On appeal, Knowles contends that he was denied the effective assistance of counsel. This claim is based in part upon his counsel’s failure to file a post-trial motion. Where a claim of ineffective assistance of counsel is based upon counsel’s failure to file a post-trial motion, consideration of the trial errors alleged on appeal is compelled to determine whether any such contentions are of substantial merit. (People v. Lamparter (1977), 56 Ill. App. 3d 823, 371 N.E.2d 997; People v. Greenlee (1976), 44 Ill. App. 3d 536, 358 N.E.2d 649; see also People v. Bailey (1976), 42 Ill. App. 3d 638, 356 N.E.2d 410.) This review is required since a counsel’s failure to assert the right of a defendant to a new trial following a trial where plain and grievous error was committed amounts to ineffective assistance of counsel. (People v. Lamparter.) Consequently, we will address the merits of Knowles’ contentions as well as Jenkins’.

Defendant Jenkins’ first contention is that he was denied the effective assistance of counsel because his attorney labored under a per se conflict of interest. He argues that such a conflict existed because his retained counsel also served as a part-time assistant public defender at a time when another part-time assistant represented an accomplice who was granted immunity. This claim of error rests entirely upon the premise that defendant Jenkins and the accomplice, Robert Patania, must be deemed to have been represented by a single attorney since both of their attorneys were part-time assistant public defenders at the time Patania obtained immunity from prosecution for these offenses. Since this premise is not *1010warranted under the facts of this case, Jenkins’ first contention of error is without merit. Although this court has held that for the purpose of conflict of interest analysis it must take the view that codefendants are represented by a single attorney where the public defender’s office has been appointed to represent them at trial (People v. Meng (1977), 54 Ill. App. 3d 357, 369 N.E.2d 549; People v. Spicer (1978), 61 Ill. App. 3d 748, 378 N.E.2d 169, appeal granted (1978), 71 Ill. 2d 613), this rule is not applicable to the case at bar.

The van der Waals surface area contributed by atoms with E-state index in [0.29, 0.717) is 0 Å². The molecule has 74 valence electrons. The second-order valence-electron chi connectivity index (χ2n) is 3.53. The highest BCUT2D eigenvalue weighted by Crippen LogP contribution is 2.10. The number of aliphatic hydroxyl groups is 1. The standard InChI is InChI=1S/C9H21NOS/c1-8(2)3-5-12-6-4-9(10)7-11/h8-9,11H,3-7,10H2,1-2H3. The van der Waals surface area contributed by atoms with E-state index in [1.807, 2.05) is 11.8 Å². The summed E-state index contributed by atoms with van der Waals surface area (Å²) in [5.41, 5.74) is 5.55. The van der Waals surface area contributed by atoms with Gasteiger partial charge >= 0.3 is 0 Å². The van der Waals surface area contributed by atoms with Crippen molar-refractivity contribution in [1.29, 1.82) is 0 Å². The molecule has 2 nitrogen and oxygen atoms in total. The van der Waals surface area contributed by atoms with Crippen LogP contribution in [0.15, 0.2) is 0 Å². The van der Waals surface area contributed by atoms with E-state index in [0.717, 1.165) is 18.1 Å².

Although Jenkins’ and Patania’s attorneys were both affiliated with the office of the public defender as part-time assistants when Patania obtained immunity, they did not represent their individual clients in such capacity. Rather, they represented them in their capacity as private, retained attorneys. Under such circumstances, there exists no reason to treat these attorneys as alter egos of the public defender. Consequently, no position which Patania’s counsel took towards his client could serve as a basis for a conflict of interest on the part of Jenkins’ counsel.

Defendant Knowles’ first contention is that the attorney appointed to represent him at trial did not afford him competent representation. He argues that his counsel’s failure to request a continuance when he was unprepared to go to trial denied him the effective assistance of counsel. He also argues that counsel was incompetent for failing to file a post-trial motion.

In order to establish the lack of competent representation by an appointed counsel, it is necessary for the defendant to clearly demonstrate actual incompetency of counsel, as reflected by the manner of carrying out his duties as a trial attorney, and substantial prejudice resulting therefrom, without which the outcome would probably have been different. (People v. Logue (1970), 45 Ill. 2d 170, 258 N.E.2d 323.) After examining the record, we cannot find any evidence of incompetence or unpreparedness in the manner in which Knowles’ counsel carried out his trial duties.